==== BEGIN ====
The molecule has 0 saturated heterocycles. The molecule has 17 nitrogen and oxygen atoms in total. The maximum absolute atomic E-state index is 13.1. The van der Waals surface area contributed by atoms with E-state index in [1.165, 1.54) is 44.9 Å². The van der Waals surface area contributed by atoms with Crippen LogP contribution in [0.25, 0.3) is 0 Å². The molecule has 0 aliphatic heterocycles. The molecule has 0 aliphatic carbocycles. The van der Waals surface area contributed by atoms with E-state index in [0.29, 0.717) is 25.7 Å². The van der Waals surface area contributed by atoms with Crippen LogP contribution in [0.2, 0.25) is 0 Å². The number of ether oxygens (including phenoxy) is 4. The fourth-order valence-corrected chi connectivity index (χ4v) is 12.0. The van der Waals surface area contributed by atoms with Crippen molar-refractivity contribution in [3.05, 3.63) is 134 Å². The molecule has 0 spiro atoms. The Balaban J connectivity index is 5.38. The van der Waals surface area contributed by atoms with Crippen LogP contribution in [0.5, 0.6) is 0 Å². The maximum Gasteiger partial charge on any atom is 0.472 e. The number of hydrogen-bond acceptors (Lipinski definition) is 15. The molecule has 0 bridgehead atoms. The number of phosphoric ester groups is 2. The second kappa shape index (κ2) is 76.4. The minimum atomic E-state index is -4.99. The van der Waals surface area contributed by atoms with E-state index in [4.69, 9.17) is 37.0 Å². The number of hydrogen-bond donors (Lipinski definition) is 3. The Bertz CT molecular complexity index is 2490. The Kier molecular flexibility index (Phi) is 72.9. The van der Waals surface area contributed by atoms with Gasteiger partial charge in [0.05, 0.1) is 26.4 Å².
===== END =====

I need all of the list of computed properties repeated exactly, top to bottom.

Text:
The molecule has 0 saturated heterocycles. The molecule has 17 nitrogen and oxygen atoms in total. The maximum absolute atomic E-state index is 13.1. The van der Waals surface area contributed by atoms with E-state index in [1.165, 1.54) is 44.9 Å². The van der Waals surface area contributed by atoms with Crippen LogP contribution in [0.25, 0.3) is 0 Å². The molecule has 0 aliphatic heterocycles. The molecule has 0 aliphatic carbocycles. The van der Waals surface area contributed by atoms with E-state index in [0.29, 0.717) is 25.7 Å². The van der Waals surface area contributed by atoms with Crippen LogP contribution in [0.2, 0.25) is 0 Å². The number of ether oxygens (including phenoxy) is 4. The fourth-order valence-corrected chi connectivity index (χ4v) is 12.0. The van der Waals surface area contributed by atoms with Crippen molar-refractivity contribution in [3.05, 3.63) is 134 Å². The molecule has 0 spiro atoms. The Balaban J connectivity index is 5.38. The van der Waals surface area contributed by atoms with Crippen LogP contribution in [0.5, 0.6) is 0 Å². The maximum Gasteiger partial charge on any atom is 0.472 e. The number of hydrogen-bond acceptors (Lipinski definition) is 15. The molecule has 0 bridgehead atoms. The number of phosphoric ester groups is 2. The second kappa shape index (κ2) is 76.4. The minimum atomic E-state index is -4.99. The van der Waals surface area contributed by atoms with E-state index in [4.69, 9.17) is 37.0 Å². The number of hydrogen-bond donors (Lipinski definition) is 3. The Bertz CT molecular complexity index is 2490. The Kier molecular flexibility index (Phi) is 72.9. The van der Waals surface area contributed by atoms with Gasteiger partial charge in [0.05, 0.1) is 26.4 Å².